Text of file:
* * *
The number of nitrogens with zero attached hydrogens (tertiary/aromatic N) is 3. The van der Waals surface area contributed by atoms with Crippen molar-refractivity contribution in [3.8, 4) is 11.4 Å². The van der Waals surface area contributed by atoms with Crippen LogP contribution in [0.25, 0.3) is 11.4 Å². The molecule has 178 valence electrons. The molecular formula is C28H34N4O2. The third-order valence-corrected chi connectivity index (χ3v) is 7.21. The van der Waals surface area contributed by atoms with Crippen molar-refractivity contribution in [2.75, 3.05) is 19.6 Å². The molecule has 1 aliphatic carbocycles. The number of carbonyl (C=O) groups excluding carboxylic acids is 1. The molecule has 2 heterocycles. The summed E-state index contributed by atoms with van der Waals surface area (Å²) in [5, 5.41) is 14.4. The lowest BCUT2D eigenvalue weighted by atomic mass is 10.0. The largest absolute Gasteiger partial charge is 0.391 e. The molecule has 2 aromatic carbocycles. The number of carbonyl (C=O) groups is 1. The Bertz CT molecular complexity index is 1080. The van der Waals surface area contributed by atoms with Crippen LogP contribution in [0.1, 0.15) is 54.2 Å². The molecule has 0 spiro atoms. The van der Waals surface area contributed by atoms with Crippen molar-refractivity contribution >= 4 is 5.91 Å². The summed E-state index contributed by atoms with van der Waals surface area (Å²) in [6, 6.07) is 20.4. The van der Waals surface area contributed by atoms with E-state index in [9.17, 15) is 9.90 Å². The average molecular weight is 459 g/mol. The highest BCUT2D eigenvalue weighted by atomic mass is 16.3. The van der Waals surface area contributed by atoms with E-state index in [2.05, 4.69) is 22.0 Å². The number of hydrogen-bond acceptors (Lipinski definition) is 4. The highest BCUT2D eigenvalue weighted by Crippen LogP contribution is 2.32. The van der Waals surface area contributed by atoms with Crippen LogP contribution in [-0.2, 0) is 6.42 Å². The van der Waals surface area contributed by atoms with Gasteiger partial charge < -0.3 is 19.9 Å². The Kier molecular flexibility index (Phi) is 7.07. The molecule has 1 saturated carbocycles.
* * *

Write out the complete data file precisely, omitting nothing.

The number of nitrogens with zero attached hydrogens (tertiary/aromatic N) is 3. The van der Waals surface area contributed by atoms with Crippen molar-refractivity contribution in [3.8, 4) is 11.4 Å². The van der Waals surface area contributed by atoms with Crippen LogP contribution in [0.25, 0.3) is 11.4 Å². The molecule has 178 valence electrons. The molecular formula is C28H34N4O2. The third-order valence-corrected chi connectivity index (χ3v) is 7.21. The van der Waals surface area contributed by atoms with Crippen molar-refractivity contribution in [2.75, 3.05) is 19.6 Å². The molecule has 1 aliphatic carbocycles. The number of carbonyl (C=O) groups excluding carboxylic acids is 1. The molecule has 2 heterocycles. The summed E-state index contributed by atoms with van der Waals surface area (Å²) in [5, 5.41) is 14.4. The lowest BCUT2D eigenvalue weighted by atomic mass is 10.0. The largest absolute Gasteiger partial charge is 0.391 e. The molecule has 2 aromatic carbocycles. The number of carbonyl (C=O) groups is 1. The Bertz CT molecular complexity index is 1080. The van der Waals surface area contributed by atoms with Crippen LogP contribution in [0.1, 0.15) is 54.2 Å². The molecule has 0 spiro atoms. The van der Waals surface area contributed by atoms with Crippen molar-refractivity contribution >= 4 is 5.91 Å². The summed E-state index contributed by atoms with van der Waals surface area (Å²) in [6, 6.07) is 20.4. The van der Waals surface area contributed by atoms with E-state index in [9.17, 15) is 9.90 Å². The average molecular weight is 459 g/mol. The highest BCUT2D eigenvalue weighted by atomic mass is 16.3. The van der Waals surface area contributed by atoms with E-state index in [2.05, 4.69) is 22.0 Å². The number of hydrogen-bond acceptors (Lipinski definition) is 4. The highest BCUT2D eigenvalue weighted by Crippen LogP contribution is 2.32. The van der Waals surface area contributed by atoms with Crippen LogP contribution in [-0.2, 0) is 6.42 Å². The van der Waals surface area contributed by atoms with Gasteiger partial charge < -0.3 is 19.9 Å². The Kier molecular flexibility index (Phi) is 7.07. The molecule has 1 saturated carbocycles.